In a triumph of bureaucratic casuistry, India stayed in, as a republic, thanks to the formula under which she would recognise the person of a suddenly now foreign sovereign as 'Head of the Commonwealth'. As in our dealings with Brussels today, the most grating aspect of 1949 was that it was not merely bad diplomacy, but such willfully unrealistic thinking from Whitehall. The London Declaration, by permitting states which became republics to remain in, not only voided the entire Commonwealth ideal. Worse still, it was an incompetent response to its proximate cause: India, and what a 'good' relationship with her supposedly necessitated.

British civil servants argued to the receptive Attlee and Cripps (and against Bevin) that it was an unspecified good if India were kept in; that, for Britain, unspecified bad things would happen if she were 'lost'; and, if she were kept in on anything other than a full and equal basis, the invidious consequence would be 'two-tier Commonwealth membership'.

Patrick Gordon Walker strongly prefigures contemporary British determination to challenge nobody else's bottom line while always being prepared to make any compromise on Britain's own position; his firm response to New Delhi's 1949 gambit was, 'the Crown link is out. Let's fit India in as a republic, based on the reality of a common act of will.' His diary does us the further service of detailing that

Bevin was extremely difficult ... he argued repeatedly that it was not worth keeping India in: it was not going to be morally committed to us, but we to it: it would pursue its own foreign policy, etc.

Bevin, the quintessential realist, knew that for the Commonwealth to continue to have the value it did, it needed to lose those members who didn't want to be in it as it was. Hence his, and the Foreign Office's campaign to make India accept the full consequences of opting to be a republic – namely, that she would be treated as foreign state.

It's difficult now to see how, if at all, Bevin was wrong. India-in-the-Commonwealth was a worthless objective to achieve as e.g. her Cold War dalliance with the Soviet bloc, her refusal to shelter any Ugandan Asians allied with her condemnation of British hesitancy to do so, her aggressive wars with fellow Commonwealth member Pakistan, and the carping, destructive role she has played inside all display. India outside the Commonwealth could hardly have been a worse diplomatic outcome for London.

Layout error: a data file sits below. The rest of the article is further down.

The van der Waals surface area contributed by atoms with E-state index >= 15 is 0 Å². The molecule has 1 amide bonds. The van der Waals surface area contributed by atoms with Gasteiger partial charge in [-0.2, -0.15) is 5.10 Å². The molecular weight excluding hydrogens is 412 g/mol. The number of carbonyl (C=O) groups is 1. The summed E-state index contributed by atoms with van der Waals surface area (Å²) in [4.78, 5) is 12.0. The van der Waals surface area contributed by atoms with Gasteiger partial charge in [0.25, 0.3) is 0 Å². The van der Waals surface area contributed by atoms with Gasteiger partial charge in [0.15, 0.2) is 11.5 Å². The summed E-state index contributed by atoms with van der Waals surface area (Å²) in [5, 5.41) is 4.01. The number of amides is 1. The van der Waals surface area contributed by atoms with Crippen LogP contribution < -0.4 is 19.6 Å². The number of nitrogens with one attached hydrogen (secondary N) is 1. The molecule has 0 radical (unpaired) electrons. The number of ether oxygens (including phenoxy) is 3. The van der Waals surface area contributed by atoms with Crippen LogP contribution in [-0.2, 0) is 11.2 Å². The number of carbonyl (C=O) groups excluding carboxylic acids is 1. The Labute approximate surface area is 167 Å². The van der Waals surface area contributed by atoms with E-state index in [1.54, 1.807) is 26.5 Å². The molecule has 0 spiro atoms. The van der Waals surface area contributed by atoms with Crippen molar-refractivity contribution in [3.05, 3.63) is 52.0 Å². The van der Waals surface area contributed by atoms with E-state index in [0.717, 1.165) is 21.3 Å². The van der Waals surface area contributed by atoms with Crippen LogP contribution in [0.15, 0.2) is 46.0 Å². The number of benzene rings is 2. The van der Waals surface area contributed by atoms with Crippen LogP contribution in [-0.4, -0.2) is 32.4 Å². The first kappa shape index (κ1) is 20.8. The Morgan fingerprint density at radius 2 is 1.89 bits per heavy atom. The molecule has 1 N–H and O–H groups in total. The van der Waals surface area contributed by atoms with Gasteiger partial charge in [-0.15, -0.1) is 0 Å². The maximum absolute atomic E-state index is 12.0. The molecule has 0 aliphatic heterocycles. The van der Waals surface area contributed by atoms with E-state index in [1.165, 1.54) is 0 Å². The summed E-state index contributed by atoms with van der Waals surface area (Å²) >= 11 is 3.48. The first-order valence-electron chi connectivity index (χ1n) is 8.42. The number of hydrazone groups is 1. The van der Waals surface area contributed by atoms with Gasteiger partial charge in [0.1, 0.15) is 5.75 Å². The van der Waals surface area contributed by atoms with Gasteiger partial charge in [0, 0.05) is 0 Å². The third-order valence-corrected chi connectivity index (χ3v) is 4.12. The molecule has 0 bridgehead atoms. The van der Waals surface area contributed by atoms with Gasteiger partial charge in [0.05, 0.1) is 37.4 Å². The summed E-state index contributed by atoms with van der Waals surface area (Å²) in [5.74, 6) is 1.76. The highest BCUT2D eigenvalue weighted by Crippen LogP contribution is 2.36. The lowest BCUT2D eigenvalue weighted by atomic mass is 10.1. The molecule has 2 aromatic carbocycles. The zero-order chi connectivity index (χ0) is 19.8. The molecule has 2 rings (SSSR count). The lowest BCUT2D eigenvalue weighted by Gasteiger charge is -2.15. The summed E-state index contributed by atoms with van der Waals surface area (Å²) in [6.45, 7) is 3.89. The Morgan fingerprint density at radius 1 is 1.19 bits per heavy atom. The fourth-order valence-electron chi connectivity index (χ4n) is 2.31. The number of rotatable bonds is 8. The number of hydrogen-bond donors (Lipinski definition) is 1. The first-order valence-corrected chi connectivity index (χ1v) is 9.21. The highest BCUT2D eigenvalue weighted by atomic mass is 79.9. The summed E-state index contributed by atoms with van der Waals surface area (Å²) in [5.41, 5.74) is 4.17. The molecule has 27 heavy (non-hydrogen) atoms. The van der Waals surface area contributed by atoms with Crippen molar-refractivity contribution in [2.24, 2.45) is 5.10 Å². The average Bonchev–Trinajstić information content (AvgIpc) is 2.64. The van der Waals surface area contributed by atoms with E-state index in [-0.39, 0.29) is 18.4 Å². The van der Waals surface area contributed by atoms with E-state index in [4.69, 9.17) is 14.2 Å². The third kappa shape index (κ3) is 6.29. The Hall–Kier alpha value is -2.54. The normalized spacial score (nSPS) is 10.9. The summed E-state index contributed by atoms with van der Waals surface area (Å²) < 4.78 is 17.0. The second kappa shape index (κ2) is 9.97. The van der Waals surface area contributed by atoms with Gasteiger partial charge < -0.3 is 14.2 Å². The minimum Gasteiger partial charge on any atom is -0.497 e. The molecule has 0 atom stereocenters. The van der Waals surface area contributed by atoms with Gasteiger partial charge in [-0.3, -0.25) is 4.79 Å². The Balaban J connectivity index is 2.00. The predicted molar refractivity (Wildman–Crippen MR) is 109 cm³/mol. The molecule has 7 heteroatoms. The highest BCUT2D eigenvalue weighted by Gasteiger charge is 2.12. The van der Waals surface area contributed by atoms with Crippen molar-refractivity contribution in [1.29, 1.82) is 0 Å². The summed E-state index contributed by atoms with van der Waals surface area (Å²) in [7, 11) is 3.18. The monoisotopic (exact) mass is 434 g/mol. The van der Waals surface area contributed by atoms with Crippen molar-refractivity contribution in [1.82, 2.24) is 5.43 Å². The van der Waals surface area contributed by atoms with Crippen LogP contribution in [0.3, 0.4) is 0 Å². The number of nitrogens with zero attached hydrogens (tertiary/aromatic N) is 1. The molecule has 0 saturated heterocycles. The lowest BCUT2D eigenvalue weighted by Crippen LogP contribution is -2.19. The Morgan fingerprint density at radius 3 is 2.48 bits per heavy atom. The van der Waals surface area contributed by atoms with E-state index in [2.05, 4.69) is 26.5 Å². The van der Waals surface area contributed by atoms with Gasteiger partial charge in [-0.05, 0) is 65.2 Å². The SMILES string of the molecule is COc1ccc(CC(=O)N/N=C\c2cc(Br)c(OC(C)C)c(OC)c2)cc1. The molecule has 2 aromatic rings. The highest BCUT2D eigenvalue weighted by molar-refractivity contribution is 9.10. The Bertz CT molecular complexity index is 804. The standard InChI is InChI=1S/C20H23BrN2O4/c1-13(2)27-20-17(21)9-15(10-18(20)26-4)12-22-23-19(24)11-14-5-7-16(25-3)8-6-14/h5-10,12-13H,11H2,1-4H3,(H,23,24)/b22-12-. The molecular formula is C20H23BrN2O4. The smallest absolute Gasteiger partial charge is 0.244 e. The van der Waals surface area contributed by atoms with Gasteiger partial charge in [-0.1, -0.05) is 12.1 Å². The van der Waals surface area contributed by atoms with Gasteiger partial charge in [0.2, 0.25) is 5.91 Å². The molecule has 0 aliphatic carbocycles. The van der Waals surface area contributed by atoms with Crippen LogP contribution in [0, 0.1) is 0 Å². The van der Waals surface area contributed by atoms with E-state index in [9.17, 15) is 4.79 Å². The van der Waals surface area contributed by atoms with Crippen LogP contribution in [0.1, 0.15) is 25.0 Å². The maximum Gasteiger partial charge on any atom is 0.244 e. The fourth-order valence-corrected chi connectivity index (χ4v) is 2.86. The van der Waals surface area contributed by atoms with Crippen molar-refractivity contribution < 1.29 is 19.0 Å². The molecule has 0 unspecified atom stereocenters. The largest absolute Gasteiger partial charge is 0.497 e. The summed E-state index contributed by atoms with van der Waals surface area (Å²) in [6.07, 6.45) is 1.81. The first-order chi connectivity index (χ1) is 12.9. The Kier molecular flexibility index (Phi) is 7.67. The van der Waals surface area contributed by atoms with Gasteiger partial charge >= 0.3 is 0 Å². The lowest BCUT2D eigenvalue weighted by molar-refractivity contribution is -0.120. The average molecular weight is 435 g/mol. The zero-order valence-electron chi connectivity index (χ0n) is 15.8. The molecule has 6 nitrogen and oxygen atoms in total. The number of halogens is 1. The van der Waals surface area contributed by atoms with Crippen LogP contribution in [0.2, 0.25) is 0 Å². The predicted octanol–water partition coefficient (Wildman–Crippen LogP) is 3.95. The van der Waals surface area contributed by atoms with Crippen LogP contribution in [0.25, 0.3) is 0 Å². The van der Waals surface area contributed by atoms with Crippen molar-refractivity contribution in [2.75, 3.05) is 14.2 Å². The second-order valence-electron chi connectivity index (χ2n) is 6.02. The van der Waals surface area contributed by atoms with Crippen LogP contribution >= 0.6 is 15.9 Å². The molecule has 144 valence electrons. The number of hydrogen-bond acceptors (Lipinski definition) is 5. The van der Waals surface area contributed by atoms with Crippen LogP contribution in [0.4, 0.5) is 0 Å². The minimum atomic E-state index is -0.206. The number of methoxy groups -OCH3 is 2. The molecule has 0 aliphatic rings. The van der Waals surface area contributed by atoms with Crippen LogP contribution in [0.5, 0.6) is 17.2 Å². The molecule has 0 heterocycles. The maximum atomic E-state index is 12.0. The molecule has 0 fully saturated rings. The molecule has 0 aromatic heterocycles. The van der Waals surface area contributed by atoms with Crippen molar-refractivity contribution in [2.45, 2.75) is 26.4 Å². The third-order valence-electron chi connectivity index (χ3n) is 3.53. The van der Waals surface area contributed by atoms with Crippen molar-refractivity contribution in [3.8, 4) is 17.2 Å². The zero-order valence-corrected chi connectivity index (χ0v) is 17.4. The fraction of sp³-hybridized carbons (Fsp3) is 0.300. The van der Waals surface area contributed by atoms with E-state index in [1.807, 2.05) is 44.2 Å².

In 1949, if India had become a foreign country, this would have meant she would have subsequently been dealt with by Bevin's robust FO rather than the dripping Commonwealth Relations Office.  Today there would have been no fora suitable for appeasing hypocritical and hysterical Indian demands on the UK. Most important of all: it would have been the recognition of reality. Keeping India in the Commonwealth has not stopped her from becoming foreign. What went for India equally would have followed for all the other colonies who, on independence, opted for republican status. As for India, had the republic found herself relegated to a dread 'second-tier' in '49, this would simply have been the start of sanity. A viable Commonwealth of solid institutional form, the sort Bevin sought, could not contain wayward and prickly republics who deny the essence of its commonalty.

Keeping India in killed the Commonwealth. The Commonwealth that would have lived if the likes of Bevin had got their way would not have been about colonies or subject peoples. Rather, it would have meant those self-governing units who wanted to stay together in free association would have done just that. It is not unreasonable to posit that this is exactly what electorates in all of the component parts would have voted for if ever their political elites had put the choice to them.

Perhaps, in the absence of anything other than inchoate desire for a terminal crisis in our European adventure, the Tory Party might return to an older, better cause, and argue for a revived, reduced Commonwealth. First manifesto pledge: Prince Charles, under David Watkin's supervision, will build a royal residence at Whistler. Second manifesto pledge: let's try and do something for the countries that did so much for us in the past. It's hardly to pre-empt the themes on my own book, but one of the many adverse consequences of the Suez Crisis was that the United States didn't just pick up one Anglophone client, she picked up every one going. Britain owes a genuine obligation to those countries who freely (and instantly) came to her aid in wartime. Once we free ourselves, doing what we can for the likes of Canada, Australia and New Zealand should be a high purpose of that independence. When we return to this subject and its practical implications, I will, as ever, attempt to show how freeing all the English speaking countries from US tutelage is every bit as good for America as it will be for them.

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Christopher Montgomery is an historian who is currently writing a book on the historiography of the Suez crisis. He has also recently taken some time out to run the Iain Duncan Smith campaign office, and for a while was working in the private office of the Leader of the Opposition. A young representative of the diehard tradition, he believes that Enoch Powell was right on everything apart from immigration.